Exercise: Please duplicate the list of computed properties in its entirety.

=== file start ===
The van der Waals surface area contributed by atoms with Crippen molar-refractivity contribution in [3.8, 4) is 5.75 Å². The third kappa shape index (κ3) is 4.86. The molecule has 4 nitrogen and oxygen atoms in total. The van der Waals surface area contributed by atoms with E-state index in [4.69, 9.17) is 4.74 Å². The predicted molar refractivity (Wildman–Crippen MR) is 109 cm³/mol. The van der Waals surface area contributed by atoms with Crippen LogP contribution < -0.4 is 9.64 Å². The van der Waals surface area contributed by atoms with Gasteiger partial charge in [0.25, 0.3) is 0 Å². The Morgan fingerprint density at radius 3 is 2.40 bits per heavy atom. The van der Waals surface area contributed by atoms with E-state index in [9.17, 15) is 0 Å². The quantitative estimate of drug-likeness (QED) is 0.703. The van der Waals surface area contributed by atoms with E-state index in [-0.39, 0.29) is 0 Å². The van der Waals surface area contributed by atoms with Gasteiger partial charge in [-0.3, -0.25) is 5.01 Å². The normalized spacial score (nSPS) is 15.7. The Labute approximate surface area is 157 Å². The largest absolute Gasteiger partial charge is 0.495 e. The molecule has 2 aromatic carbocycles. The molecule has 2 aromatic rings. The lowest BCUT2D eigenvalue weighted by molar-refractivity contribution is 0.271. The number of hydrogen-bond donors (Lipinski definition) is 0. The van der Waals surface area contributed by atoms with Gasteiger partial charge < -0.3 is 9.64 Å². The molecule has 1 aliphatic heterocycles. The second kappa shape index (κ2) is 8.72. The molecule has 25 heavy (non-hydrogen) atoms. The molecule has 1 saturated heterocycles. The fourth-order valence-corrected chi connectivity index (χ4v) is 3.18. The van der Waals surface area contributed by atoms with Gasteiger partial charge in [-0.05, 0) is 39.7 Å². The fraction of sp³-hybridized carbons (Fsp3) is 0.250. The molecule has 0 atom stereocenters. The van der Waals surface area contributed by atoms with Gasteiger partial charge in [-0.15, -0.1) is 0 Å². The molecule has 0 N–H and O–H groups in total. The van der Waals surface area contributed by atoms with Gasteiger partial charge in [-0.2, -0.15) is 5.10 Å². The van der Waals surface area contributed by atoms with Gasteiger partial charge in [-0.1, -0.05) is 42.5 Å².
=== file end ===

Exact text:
The van der Waals surface area contributed by atoms with Crippen molar-refractivity contribution in [3.8, 4) is 5.75 Å². The third kappa shape index (κ3) is 4.86. The molecule has 4 nitrogen and oxygen atoms in total. The van der Waals surface area contributed by atoms with E-state index in [4.69, 9.17) is 4.74 Å². The predicted molar refractivity (Wildman–Crippen MR) is 109 cm³/mol. The van der Waals surface area contributed by atoms with Crippen LogP contribution < -0.4 is 9.64 Å². The van der Waals surface area contributed by atoms with Gasteiger partial charge in [0.25, 0.3) is 0 Å². The Morgan fingerprint density at radius 3 is 2.40 bits per heavy atom. The van der Waals surface area contributed by atoms with E-state index in [9.17, 15) is 0 Å². The quantitative estimate of drug-likeness (QED) is 0.703. The van der Waals surface area contributed by atoms with E-state index in [-0.39, 0.29) is 0 Å². The van der Waals surface area contributed by atoms with Gasteiger partial charge in [-0.3, -0.25) is 5.01 Å². The normalized spacial score (nSPS) is 15.7. The Labute approximate surface area is 157 Å². The largest absolute Gasteiger partial charge is 0.495 e. The molecule has 2 aromatic carbocycles. The molecule has 2 aromatic rings. The lowest BCUT2D eigenvalue weighted by molar-refractivity contribution is 0.271. The number of hydrogen-bond donors (Lipinski definition) is 0. The van der Waals surface area contributed by atoms with Gasteiger partial charge < -0.3 is 9.64 Å². The molecule has 1 aliphatic heterocycles. The second kappa shape index (κ2) is 8.72. The molecule has 25 heavy (non-hydrogen) atoms. The molecule has 1 saturated heterocycles. The fourth-order valence-corrected chi connectivity index (χ4v) is 3.18. The van der Waals surface area contributed by atoms with Gasteiger partial charge in [-0.05, 0) is 39.7 Å². The fraction of sp³-hybridized carbons (Fsp3) is 0.250. The molecule has 0 atom stereocenters. The van der Waals surface area contributed by atoms with Gasteiger partial charge in [-0.15, -0.1) is 0 Å². The molecule has 0 N–H and O–H groups in total. The van der Waals surface area contributed by atoms with Gasteiger partial charge in [-0.2, -0.15) is 5.10 Å². The van der Waals surface area contributed by atoms with Gasteiger partial charge in [-0.1, -0.05) is 42.5 Å².